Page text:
“At the heart of the American story is the simple truth that all children should have a fair chance at success, no matter who they are or where they come from.”  These were President Obama’s words as he proclaimed May 2015 as National Foster Care Month. The designation was made in order to highlight the importance of foster care services and to recognize those families who provide these valuable services to children in need.  As the president said in his proclamation, “During National Foster Care Month, we recommit to caring for all our Nation’s daughters and sons, and we reaffirm our basic belief:  In America, there is a place for everyone and no young person should feel like they are on their own.”

The demand for foster care is significant, especially among African-American and Native-American youths.  While progress has been made within the last decade in reducing the number of youths in foster care, currently over 400,000 boys and girls are in the foster care system, with more than 100,000 awaiting adoption.  Many—about 23,000 per year—age out of the foster care system without ever having been placed in permanent, adoptive homes.

Placing children in stable, caring foster families is a very important intermediate step toward getting them permanent, adoptive families.  It is crucial to the success of the foster care system—i.e., attending to the needs of children facing often unimaginable challenges—that these families are given the assistance they need. 

The resolve of foster children to meet their challenges, according to the proclamation, “reminds us that we have obligations to them and to one another, and that we all share in the responsibility of lifting up our Nation’s youth(s).”  In this respect, last year, the administration took steps to help protect the financial security of foster youths, expand their opportunities for education and employment, and prevent them from entering into the justice system.

As the president stated, “Let us each recognize the large and small ways we can brighten the future of a foster care child this month and every month, and together let us reach for the day when everyone knows the love and safety of a permanent home.”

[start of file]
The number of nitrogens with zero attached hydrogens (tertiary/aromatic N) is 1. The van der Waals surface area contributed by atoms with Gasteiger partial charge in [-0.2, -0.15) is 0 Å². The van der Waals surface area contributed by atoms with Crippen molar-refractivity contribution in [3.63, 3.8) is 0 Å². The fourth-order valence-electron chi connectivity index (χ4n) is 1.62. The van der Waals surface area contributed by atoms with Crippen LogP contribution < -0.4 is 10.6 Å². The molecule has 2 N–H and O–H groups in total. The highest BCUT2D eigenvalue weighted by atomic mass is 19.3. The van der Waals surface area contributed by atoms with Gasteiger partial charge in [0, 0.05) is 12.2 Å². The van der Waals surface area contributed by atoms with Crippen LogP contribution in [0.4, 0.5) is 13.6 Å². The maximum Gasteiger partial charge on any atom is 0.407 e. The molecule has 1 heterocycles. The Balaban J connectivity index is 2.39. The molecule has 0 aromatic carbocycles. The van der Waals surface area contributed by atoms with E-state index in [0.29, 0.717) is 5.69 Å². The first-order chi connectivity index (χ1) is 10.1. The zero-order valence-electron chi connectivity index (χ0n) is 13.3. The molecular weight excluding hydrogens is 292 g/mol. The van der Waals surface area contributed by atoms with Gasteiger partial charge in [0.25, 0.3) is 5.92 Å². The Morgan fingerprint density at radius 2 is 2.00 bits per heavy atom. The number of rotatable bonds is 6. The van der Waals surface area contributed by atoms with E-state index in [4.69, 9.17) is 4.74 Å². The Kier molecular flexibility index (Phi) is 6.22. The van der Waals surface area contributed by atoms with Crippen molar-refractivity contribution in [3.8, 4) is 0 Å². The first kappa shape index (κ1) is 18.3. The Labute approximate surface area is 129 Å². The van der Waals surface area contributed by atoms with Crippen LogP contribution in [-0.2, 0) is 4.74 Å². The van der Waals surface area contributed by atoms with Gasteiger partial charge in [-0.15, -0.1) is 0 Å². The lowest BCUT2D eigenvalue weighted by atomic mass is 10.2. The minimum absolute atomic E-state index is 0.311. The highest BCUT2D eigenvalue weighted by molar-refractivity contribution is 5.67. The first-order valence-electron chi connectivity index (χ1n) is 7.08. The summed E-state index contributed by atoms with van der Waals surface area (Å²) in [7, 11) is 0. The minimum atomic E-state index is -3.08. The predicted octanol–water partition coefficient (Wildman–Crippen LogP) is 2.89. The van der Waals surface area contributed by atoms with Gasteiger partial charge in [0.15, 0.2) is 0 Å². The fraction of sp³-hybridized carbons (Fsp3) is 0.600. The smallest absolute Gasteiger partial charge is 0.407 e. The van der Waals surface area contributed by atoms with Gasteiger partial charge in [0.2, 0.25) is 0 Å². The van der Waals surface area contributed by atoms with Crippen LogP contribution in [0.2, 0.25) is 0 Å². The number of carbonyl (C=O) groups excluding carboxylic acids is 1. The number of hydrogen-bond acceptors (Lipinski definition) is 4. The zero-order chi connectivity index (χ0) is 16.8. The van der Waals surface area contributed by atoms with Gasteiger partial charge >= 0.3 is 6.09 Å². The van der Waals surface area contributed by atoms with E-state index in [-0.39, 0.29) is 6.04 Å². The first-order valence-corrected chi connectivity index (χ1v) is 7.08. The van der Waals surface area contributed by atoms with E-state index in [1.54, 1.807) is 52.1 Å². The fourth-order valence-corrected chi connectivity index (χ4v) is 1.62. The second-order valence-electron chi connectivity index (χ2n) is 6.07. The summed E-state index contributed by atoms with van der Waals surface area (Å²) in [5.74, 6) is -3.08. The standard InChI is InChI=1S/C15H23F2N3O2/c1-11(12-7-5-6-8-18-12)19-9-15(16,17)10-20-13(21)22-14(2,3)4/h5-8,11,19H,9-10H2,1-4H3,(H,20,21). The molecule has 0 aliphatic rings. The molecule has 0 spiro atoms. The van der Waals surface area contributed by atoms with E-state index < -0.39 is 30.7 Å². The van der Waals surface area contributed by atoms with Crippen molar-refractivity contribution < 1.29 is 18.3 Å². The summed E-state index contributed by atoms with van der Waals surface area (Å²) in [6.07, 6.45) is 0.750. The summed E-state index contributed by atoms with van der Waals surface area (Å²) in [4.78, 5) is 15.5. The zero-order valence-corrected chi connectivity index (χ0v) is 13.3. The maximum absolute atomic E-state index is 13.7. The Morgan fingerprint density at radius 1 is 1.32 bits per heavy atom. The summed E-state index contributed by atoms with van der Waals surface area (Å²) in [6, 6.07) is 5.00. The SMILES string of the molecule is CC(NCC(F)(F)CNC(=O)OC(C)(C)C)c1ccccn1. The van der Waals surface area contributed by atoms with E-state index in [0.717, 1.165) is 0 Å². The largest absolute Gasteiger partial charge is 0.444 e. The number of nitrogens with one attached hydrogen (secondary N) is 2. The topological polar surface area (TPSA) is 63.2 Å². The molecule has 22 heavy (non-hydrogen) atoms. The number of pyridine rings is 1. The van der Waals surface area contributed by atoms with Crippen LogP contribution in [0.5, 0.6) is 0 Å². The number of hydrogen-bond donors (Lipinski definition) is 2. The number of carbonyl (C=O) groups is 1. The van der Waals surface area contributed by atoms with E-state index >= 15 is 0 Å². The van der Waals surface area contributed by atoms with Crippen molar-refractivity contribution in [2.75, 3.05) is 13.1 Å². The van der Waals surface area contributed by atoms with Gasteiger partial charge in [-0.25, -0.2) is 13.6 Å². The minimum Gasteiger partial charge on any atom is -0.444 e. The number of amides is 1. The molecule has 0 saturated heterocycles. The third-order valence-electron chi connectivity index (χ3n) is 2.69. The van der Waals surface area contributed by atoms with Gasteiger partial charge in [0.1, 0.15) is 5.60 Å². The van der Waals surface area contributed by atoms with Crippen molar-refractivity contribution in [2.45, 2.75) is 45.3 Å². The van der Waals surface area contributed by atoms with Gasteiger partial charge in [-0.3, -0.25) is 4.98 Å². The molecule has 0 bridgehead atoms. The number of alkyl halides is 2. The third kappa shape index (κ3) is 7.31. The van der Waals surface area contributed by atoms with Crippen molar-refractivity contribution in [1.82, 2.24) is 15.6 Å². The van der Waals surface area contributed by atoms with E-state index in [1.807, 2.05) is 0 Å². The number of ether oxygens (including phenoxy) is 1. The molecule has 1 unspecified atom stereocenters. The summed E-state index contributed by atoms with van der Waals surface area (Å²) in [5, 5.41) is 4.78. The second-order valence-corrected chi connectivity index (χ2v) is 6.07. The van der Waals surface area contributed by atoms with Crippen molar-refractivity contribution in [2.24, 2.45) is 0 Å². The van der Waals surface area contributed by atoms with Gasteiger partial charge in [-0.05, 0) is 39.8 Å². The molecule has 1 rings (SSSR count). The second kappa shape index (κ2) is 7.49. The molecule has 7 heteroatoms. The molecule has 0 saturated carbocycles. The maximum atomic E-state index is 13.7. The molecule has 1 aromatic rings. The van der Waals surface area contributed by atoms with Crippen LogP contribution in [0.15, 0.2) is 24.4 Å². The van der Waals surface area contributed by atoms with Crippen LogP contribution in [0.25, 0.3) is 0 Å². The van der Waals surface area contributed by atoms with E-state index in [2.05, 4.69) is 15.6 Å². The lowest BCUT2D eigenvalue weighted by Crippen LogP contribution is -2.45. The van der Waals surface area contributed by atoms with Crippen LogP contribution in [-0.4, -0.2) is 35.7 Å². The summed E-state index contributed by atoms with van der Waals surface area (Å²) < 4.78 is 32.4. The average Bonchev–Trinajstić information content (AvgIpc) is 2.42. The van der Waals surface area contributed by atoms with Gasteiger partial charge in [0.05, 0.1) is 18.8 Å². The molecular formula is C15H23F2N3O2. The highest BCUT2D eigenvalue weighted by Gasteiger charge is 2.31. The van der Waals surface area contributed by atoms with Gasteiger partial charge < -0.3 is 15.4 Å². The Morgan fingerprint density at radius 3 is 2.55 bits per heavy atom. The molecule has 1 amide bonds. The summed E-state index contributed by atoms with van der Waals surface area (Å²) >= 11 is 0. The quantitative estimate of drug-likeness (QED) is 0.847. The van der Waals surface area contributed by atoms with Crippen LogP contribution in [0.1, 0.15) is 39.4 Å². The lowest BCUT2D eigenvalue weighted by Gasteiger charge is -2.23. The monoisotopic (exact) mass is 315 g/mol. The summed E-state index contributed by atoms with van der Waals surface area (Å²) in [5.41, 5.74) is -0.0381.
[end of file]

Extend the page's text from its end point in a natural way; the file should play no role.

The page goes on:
The next issue of OCTAE Connection will provide a more in-depth look at the U.S. foster care system.

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Center for the Study of Adult Literacy Announces Free Webinar Event Friday, May 29, 2015, From 2–3 p.m. EDT

In September 2012, the U.S. Department of Education’s Institute of Education Sciences (IES) awarded funding for a five-year research center for adult literacy, the Center for the Study of Adult Literacy (CSAL). The CSAL is dedicated to studying adults with reading levels between the third and eighth grades.   

The center invites you to join them for an update on their activities in a free webinar. Presenter Daphne Greenberg, Georgia State University professor in the Department of Educational Psychology, Communication Disorders, and Special Education, will discuss CSAL’s exploration of the underlying cognitive and motivational processes that contribute to or impede reading development. She will also discuss the center’s development of a multi-component instructional program designed to help learners improve their reading and comprehension skills. 

Registration for the event is limited. To register, please visit the following link, . 

(If the link does not work, please copy and paste the entire URL into your browser.) 

For questions or assistance, please email Edison Wolf at